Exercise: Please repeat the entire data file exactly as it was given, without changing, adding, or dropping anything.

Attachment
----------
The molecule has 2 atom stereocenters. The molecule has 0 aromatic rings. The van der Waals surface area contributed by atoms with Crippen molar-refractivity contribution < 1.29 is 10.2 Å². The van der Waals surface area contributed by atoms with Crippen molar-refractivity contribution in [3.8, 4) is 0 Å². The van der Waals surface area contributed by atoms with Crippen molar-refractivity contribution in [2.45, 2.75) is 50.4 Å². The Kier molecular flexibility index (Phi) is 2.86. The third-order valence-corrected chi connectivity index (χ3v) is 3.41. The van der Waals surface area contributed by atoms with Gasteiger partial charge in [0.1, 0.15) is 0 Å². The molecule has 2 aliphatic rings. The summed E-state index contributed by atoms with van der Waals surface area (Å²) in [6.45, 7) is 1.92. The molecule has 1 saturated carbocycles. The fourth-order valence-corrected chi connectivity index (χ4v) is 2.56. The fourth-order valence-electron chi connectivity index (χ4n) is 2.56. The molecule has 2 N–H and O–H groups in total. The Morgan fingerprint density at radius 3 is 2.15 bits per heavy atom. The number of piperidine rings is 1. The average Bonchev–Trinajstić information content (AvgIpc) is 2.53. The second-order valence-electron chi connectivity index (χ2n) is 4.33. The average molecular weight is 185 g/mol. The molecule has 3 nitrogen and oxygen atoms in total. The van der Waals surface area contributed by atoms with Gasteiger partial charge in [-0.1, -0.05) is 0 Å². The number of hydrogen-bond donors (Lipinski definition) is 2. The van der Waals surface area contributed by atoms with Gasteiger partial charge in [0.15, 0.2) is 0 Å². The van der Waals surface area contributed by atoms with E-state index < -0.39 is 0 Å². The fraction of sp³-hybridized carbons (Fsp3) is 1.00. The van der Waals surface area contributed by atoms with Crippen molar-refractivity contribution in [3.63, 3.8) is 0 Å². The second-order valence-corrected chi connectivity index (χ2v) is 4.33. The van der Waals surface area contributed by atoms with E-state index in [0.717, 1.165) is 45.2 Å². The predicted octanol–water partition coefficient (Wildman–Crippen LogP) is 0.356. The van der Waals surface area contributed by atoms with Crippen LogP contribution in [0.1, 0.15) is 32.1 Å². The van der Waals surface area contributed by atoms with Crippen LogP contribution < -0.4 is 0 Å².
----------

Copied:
The molecule has 2 atom stereocenters. The molecule has 0 aromatic rings. The van der Waals surface area contributed by atoms with Crippen molar-refractivity contribution < 1.29 is 10.2 Å². The van der Waals surface area contributed by atoms with Crippen molar-refractivity contribution in [3.8, 4) is 0 Å². The van der Waals surface area contributed by atoms with Crippen molar-refractivity contribution in [2.45, 2.75) is 50.4 Å². The Kier molecular flexibility index (Phi) is 2.86. The third-order valence-corrected chi connectivity index (χ3v) is 3.41. The van der Waals surface area contributed by atoms with Gasteiger partial charge in [0.1, 0.15) is 0 Å². The molecule has 2 aliphatic rings. The summed E-state index contributed by atoms with van der Waals surface area (Å²) in [6.45, 7) is 1.92. The molecule has 1 saturated carbocycles. The fourth-order valence-corrected chi connectivity index (χ4v) is 2.56. The fourth-order valence-electron chi connectivity index (χ4n) is 2.56. The molecule has 2 N–H and O–H groups in total. The Morgan fingerprint density at radius 3 is 2.15 bits per heavy atom. The number of piperidine rings is 1. The average Bonchev–Trinajstić information content (AvgIpc) is 2.53. The second-order valence-electron chi connectivity index (χ2n) is 4.33. The average molecular weight is 185 g/mol. The molecule has 3 nitrogen and oxygen atoms in total. The van der Waals surface area contributed by atoms with Gasteiger partial charge in [-0.1, -0.05) is 0 Å². The number of hydrogen-bond donors (Lipinski definition) is 2. The van der Waals surface area contributed by atoms with Gasteiger partial charge in [0.15, 0.2) is 0 Å². The van der Waals surface area contributed by atoms with E-state index < -0.39 is 0 Å². The fraction of sp³-hybridized carbons (Fsp3) is 1.00. The van der Waals surface area contributed by atoms with Crippen molar-refractivity contribution in [3.63, 3.8) is 0 Å². The second-order valence-corrected chi connectivity index (χ2v) is 4.33. The van der Waals surface area contributed by atoms with E-state index in [0.717, 1.165) is 45.2 Å². The predicted octanol–water partition coefficient (Wildman–Crippen LogP) is 0.356. The van der Waals surface area contributed by atoms with Crippen LogP contribution in [0.1, 0.15) is 32.1 Å². The van der Waals surface area contributed by atoms with Crippen LogP contribution < -0.4 is 0 Å².